There is one thing that the majority of football fans love, it’s an underdog story. Back in the 1996/97 season one of the best examples of that happened. A lot of people know the town of Chesterfield, because it’s famous for its church with a crooked spire. During that season, the Derbyshire market town became well-known because of the exploits of its football team.
Formed in 1867, the club is one of the oldest in the country. And in 1992, the fourth division side came close to a famous giant-killing over Liverpool in the League Cup.
At one point The Spireites led at Anfield 3-0 and 4-2 before Liverpool came back to level the game. The 4-4 draw in the first leg of the tie was a real shock at the time. It was unheard of for this to happen to a club Liverpool’s status. The Premier League side composed themselves and despite going behind again, won the second leg 4-1.
Promotion from the fourth tier came in 1995 with a play-off final win over Bury at Wembley. The real drama came in the semi-finals when they eliminated fierce rivals Mansfield Town in extra-time. After a 1-1 first leg, The Stags were twice ahead in the second match at Chesterfield’s old Saltergate ground. But after two red cards for the away side, The Spireites pushed on to get to the final, winning 6-3 on aggregate.
An exciting season followed and Chesterfield went into the last game with an outside opportunity of a play-off place. But when results went against them, a 1-0 win over Notts County was in vain. But they had established themselves in their new surroundings with a side made-up of experience and youth. The future looked bright.
This was epitomised by Kevin Davies. The youngster played wide on the right, his skills and pace meant that he stood out for his team. He also attracted attention from tough defenders every week.
The 1996/97 campaign began with The Spireites chasing a play-off place. With the dark nights and the cold weather came the first round of the FA Cup, a competition that Chesterfield had struggled in for many years. A home draw was ideal, it was old Wembley foes Bury who were sent to Saltergate.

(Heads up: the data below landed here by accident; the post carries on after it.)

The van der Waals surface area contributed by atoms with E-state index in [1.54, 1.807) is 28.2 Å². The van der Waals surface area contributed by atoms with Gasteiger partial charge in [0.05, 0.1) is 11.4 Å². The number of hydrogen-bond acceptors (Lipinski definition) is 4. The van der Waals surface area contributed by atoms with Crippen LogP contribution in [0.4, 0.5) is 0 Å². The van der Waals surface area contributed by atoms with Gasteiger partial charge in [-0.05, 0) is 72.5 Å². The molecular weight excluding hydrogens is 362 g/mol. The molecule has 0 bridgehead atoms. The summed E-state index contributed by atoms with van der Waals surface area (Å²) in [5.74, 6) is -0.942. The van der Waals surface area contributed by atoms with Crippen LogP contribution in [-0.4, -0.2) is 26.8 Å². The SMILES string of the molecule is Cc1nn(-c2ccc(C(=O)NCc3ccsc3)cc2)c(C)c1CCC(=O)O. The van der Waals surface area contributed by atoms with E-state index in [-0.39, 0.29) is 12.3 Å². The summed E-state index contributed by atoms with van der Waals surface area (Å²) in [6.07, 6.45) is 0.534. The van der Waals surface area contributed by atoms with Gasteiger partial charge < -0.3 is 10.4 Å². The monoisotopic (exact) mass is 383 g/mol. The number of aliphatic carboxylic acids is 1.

A 1-0 win for The Spireites, courtesy of defender Mark Williams sent Chesterfield into the hat for the second round. Three weeks later Scarborough arrived in Derbyshire for the next stage of the famous old competition. Young starlet Davies set the ball rolling, with Tony Lormor finishing the job. A 2-0 victory meant Chesterfield had the opportunity of a glamour tie in round three.
It wasn’t to be. They were paired with Bristol City, who were in the same division. It did however offer both clubs the chance to progress further. It’s safe to say that cup fever had yet to grip the town but Chesterfield beat their opponents by two goals to nil. Jonathan Howard bagged a brace and The Spireites advanced.
The draw for the fourth round wasn’t kind to the Derbyshire club. An away fixture at Bolton Wanderers looked like the end of the road for Chesterfield. Bolton were looking to bounce back to the Premier League after their relegation in 1996, and their Burnden Park ground wouldn’t be full to the brim either.
On that cold Tuesday winter night, one player stepped up and made people take notice as the two clubs met in Lancashire. Kevin Davies scored three times as The Spireites recorded a 3-2 victory. This was a real upset with Bolton on the verge of returning to the top tier. Davies had already attracted interest from teams higher up in the league pyramid; his performance in front of just shy of 11,000 supporters now increased the attention.
The fans and locals were starting to get excited. Chesterfield didn’t normally get this far in the FA Cup. Their enthusiasm grew when another home tie paired them with Nottingham Forest, a Premier League side fighting to stay up and under the caretaker management of Stuart Pearce.